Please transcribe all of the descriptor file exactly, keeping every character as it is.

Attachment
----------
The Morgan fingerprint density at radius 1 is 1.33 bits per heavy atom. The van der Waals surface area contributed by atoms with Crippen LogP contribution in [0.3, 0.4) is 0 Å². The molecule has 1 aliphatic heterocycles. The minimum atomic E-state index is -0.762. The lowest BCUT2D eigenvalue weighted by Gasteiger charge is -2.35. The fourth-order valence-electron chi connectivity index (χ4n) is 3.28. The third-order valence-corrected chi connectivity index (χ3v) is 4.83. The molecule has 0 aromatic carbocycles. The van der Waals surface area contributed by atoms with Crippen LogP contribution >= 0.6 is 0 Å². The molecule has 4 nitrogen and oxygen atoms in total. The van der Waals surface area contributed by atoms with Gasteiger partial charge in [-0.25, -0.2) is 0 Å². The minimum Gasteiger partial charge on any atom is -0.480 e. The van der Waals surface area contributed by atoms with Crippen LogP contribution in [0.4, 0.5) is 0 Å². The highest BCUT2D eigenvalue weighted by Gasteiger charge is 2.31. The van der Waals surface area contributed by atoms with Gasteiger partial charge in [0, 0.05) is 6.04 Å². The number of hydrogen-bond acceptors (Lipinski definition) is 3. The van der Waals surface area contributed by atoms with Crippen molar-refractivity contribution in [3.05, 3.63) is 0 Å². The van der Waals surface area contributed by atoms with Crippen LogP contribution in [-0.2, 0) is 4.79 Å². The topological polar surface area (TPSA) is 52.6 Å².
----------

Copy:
The Morgan fingerprint density at radius 1 is 1.33 bits per heavy atom. The van der Waals surface area contributed by atoms with Crippen LogP contribution in [0.3, 0.4) is 0 Å². The molecule has 1 aliphatic heterocycles. The minimum atomic E-state index is -0.762. The lowest BCUT2D eigenvalue weighted by Gasteiger charge is -2.35. The fourth-order valence-electron chi connectivity index (χ4n) is 3.28. The third-order valence-corrected chi connectivity index (χ3v) is 4.83. The molecule has 0 aromatic carbocycles. The van der Waals surface area contributed by atoms with Crippen LogP contribution >= 0.6 is 0 Å². The molecule has 4 nitrogen and oxygen atoms in total. The van der Waals surface area contributed by atoms with Gasteiger partial charge in [-0.25, -0.2) is 0 Å². The minimum Gasteiger partial charge on any atom is -0.480 e. The van der Waals surface area contributed by atoms with Crippen LogP contribution in [0.4, 0.5) is 0 Å². The highest BCUT2D eigenvalue weighted by Gasteiger charge is 2.31. The van der Waals surface area contributed by atoms with Gasteiger partial charge in [0, 0.05) is 6.04 Å². The number of hydrogen-bond acceptors (Lipinski definition) is 3. The van der Waals surface area contributed by atoms with Crippen molar-refractivity contribution in [3.05, 3.63) is 0 Å². The van der Waals surface area contributed by atoms with Crippen LogP contribution in [-0.2, 0) is 4.79 Å². The topological polar surface area (TPSA) is 52.6 Å².